By Stephanie Rebman/NEMS Daily Journal
Imagine a bowl of angel hair pasta inside your pet’s tiny heart.
That’s what it looks like when your dog or cat has heartworms. And the worms will eventually take over the heart.
Now that it’s winter, many pet owners will discontinue use of heartworm and flea and tick preventatives. However, given Mississippi’s climate and the fact there is a shortage of the medicine that kills adult heartworms, veterinary clinics are emphasizing year-round prevention.
On average, a heartworm preventative that also will get rid of other worms if they enter your pet’s body costs about the same as a six pack of beer or a fast-food value meal.
For example, the popular Heartguard Plus is about $6 a month for a 50-100 pound dog. The popular Interceptor for a 10-pound cat also winds up around $6 a month. One product, Sentinel, kills both worms and fleas. It runs around $14 for a 50-100 pound dog.
Tupelo Small Animal Hospital’s Dr. Stephen King currently is rallying his clinic in a “year-round prevention program.”
“Come December, January, they’ll say mosquitoes (which carry the infection) are gone,” he said. “But, your house is environmentally controlled. It’s highly recommended and to your advantage to use a heartworm preventative.”
According to the American Heartworm Society, there are approximately 26-50 cases of heartworm infection reported annually at each vet clinic in Northeast Mississippi, but many infections go unreported.
They also say 64 percent of dogs leave their vet clinic without heartworm prevention.
“Compliance is the problem,” King said.
For the past year, complicating treatment for veterinarians is the availability of Immiticide, the drug that kills heartworms. Therefore, King and his clinic have had to simply give monthly prevention chewables until heartworms eventually die, which could take months.
“We have opted for the slow-kill method,” he said. “It is not in the best interest of the patient. It’s not the best option, but it’s the only option we have right now. It’s better than doing nothing.
“The American Heartworm Society advocated not to do slow-kill because you are allowing a host to continue to have heartworms. The sooner you kill the heartworms the better for the community of dogs and felines.”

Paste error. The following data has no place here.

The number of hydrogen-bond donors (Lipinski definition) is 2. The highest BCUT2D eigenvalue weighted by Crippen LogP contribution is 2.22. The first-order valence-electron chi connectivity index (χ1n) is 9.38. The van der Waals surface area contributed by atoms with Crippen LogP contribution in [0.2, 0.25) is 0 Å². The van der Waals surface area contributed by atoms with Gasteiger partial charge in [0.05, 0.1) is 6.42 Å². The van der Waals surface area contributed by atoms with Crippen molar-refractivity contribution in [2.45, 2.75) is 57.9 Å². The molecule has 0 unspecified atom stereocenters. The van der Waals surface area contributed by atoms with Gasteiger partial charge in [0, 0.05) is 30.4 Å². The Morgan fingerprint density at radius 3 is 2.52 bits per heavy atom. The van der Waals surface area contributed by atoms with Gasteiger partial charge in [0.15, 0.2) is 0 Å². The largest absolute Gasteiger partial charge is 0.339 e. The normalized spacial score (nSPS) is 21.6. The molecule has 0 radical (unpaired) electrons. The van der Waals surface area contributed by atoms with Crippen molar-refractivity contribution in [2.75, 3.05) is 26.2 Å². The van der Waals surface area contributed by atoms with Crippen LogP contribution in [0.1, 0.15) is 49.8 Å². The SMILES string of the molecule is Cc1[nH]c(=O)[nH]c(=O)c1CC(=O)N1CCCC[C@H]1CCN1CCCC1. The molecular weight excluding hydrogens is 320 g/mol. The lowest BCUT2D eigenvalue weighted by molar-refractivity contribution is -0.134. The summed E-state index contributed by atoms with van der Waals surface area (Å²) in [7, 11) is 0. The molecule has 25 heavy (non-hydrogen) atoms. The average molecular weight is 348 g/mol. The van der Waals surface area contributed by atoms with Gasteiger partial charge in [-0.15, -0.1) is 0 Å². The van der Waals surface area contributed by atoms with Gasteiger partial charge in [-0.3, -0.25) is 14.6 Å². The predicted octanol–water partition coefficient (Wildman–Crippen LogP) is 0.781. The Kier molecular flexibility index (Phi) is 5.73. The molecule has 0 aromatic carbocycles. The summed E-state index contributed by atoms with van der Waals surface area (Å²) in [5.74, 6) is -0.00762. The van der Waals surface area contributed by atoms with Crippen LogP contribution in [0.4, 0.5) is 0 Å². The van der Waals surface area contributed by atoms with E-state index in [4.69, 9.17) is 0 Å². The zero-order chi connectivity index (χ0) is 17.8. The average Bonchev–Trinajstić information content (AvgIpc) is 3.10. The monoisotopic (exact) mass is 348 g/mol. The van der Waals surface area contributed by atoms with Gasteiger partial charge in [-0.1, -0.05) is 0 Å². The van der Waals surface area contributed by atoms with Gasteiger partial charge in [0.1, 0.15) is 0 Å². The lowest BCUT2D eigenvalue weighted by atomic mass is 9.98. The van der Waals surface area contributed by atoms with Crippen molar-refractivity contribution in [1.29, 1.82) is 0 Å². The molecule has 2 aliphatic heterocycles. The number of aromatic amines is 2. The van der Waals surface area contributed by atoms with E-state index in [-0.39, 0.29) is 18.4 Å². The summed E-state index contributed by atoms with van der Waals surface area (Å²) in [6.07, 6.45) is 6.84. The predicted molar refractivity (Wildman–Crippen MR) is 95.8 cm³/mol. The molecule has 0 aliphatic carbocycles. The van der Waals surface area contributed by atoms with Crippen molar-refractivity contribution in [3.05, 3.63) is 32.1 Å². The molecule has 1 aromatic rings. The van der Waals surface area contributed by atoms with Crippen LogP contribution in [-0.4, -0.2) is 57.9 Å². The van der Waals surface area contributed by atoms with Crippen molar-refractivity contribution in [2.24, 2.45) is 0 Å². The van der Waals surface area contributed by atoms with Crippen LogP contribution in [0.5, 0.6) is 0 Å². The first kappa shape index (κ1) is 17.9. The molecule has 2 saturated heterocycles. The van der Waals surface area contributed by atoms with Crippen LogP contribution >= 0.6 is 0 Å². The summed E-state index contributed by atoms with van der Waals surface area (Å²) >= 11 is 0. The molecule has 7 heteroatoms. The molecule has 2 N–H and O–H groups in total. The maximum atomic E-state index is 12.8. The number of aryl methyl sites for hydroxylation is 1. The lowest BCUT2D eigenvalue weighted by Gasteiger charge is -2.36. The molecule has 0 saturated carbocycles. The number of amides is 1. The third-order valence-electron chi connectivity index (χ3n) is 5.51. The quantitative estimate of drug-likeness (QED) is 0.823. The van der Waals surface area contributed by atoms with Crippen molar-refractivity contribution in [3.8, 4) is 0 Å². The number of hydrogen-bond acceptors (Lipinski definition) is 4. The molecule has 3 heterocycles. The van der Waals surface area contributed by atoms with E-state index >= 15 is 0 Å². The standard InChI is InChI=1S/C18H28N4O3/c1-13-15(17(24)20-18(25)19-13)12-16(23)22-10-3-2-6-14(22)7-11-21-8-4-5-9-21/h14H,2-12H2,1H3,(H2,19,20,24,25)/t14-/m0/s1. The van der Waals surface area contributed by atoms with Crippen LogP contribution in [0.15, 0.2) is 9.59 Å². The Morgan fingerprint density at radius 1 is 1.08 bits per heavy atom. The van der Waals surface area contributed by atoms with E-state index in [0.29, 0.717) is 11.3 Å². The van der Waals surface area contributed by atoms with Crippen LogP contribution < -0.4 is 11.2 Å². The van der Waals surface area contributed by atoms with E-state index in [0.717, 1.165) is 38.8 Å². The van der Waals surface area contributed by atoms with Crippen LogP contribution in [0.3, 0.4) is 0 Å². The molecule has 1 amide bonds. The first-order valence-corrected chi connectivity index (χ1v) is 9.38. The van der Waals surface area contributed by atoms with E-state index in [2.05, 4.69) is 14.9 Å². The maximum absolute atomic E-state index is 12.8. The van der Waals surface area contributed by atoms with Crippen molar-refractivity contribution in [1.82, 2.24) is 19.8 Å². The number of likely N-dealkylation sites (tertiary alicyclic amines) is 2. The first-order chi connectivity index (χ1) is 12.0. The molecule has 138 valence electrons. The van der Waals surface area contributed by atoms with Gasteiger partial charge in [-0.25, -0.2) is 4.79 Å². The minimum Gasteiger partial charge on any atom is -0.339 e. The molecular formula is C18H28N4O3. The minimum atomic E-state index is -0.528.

All it takes is for one dog sitting outside that has heartworms to get bit by a mosquito. That mosquito goes to the next yard and bites another dog and it is likely infected – unless it’s on prevention.
According to Steve Dickinson, head of corporate communications with Merial, the marketer of Immiticide, relief is on its way for veterinarians and the four-legged.
“The supplier discontinued production and we have been scrambling to find a supplier,” he said of Immiticide. “FDA approval was lost to produce the active ingredient last year.”
Now there is another company temporarily approved by the FDA and it’s producing the medicine. Dickinson said the OK arrived about a month ago and Merial is sending out treatment to vets who contact the company.
“We are trying to do everything we can,” he said. “This is definitely a problem, particularly for shelters,” who often wind up with stray dogs loaded with heartworms.
Eventually, if heartworms are not treated, King said a dog can become “exercise intolerant.” After that, the worms will cause congestive heart failure. It can even become so far advanced it turns into vena caval syndrome, King said.
“Heartworms cause damage to the valves and muscles of the animal’s heart,” he said. “And it maintains a source for neighborhood dogs.
“Year-round prevention is the key. I’m a real firm believer in preventative medicine versus treatment. Preventative medicine is better as far as everyone is concerned.”